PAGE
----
Thermodynamics of Energy Systems and Processes: A Review and Perspectives


Université Henri Poincaré, LEMTA – ENSEM 2, avenue de la Forêt de Haye, Vandoeuvre-les-Nancy, 54516, France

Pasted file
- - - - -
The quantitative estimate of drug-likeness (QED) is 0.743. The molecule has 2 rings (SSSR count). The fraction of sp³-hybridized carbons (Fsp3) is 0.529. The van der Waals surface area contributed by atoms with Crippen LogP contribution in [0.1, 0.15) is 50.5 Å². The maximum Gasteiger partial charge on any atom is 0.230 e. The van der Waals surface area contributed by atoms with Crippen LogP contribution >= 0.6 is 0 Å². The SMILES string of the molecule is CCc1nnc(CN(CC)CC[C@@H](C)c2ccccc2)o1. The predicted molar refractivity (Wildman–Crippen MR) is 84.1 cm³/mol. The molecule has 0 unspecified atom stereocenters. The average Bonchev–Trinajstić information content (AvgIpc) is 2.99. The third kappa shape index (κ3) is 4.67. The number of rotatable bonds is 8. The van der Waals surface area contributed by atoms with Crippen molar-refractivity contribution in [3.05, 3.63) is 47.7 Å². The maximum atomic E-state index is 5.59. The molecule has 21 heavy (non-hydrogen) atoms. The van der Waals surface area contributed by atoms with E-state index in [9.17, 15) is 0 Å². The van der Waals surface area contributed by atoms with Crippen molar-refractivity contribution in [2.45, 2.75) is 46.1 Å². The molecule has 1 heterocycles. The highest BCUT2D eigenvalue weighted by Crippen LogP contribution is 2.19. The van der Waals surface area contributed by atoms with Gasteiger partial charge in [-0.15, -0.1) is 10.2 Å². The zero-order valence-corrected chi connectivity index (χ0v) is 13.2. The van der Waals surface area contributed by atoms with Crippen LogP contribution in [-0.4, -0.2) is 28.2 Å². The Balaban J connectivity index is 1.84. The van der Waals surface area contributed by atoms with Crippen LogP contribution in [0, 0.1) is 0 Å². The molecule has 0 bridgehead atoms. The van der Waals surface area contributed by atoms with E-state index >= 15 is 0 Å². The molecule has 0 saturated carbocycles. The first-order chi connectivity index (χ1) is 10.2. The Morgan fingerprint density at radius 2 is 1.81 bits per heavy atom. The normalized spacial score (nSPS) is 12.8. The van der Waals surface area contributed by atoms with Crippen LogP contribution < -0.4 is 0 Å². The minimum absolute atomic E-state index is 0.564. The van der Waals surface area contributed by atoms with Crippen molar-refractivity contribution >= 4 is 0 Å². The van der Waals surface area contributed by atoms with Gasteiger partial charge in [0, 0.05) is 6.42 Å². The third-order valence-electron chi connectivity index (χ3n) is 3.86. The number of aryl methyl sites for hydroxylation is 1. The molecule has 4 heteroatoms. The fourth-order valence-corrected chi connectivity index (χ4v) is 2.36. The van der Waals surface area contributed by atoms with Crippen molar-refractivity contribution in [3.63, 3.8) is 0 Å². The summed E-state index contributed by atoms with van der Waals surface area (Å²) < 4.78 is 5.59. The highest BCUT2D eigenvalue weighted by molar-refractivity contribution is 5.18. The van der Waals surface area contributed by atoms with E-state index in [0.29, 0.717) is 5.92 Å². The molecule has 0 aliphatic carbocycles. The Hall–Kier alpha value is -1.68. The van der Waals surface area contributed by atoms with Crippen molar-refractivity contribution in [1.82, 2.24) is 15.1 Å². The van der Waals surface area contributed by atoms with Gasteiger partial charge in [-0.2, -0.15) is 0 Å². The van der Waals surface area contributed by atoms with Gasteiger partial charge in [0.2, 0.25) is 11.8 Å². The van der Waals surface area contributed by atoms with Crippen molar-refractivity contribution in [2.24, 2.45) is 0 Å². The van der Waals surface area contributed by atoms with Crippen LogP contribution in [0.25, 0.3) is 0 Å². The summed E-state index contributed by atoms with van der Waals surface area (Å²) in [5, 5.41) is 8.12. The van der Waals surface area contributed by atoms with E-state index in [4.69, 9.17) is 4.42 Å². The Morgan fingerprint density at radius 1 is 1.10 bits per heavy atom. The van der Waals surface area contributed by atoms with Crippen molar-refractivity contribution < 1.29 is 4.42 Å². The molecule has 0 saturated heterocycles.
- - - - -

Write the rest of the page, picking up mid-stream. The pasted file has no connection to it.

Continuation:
Thermodynamics is a relatively recent physical science that was born with calorimetry and thermometry experiments: so heat remains the central concept in relation with other forms of energy. The coupling between various forms is essential and related to conversion processes. The first conversion process that was analyzed was the thermomechanical one, at the time of Carnot. Equilibrium Thermodynamics was fruitful in connection with the efficiency concept, to qualify engines. But since that time, mass and heat transfers studies have been strongly developed (thermokinetics), as well as second law aspects of thermodynamics. It results new appraisal for energy systems and processes, relevant of a true thermodynamics approach. This was initiated by Onsager at the beginning of the 20th century, by analyzing the relation between fluxes and forces (gradients) from a general, but linear point of view. More recently, it was developed through a lumped analysis for systems by Chambadal and Novikov in 1957. It was rediscovered in 1975, by Curzon and Ahlborn. And since this work, a lot of books and publications have been proposed in the literature. A review of them is proposed here, on the basis of a synthesis due to the lack of place. The author’s works are analysed and compared to the literature too. It results some original remarks and proposal relative to the obtained results: Comparison of entropy ratio method to entropy flux method, Comparison of endoreversible case to irreversible case, Comparison of adiabatic and non adiabatic systems, Comparison of constrained and non constrained systems. Main consequences of these comparisons are given, and future perspectives evoked on the main systems categories (engines; reverse machines; other eventual configurations).Conclusion is that FDOT (Finite Dimensions Thermodynamics) appears as a promising tool to be enlarged in the future.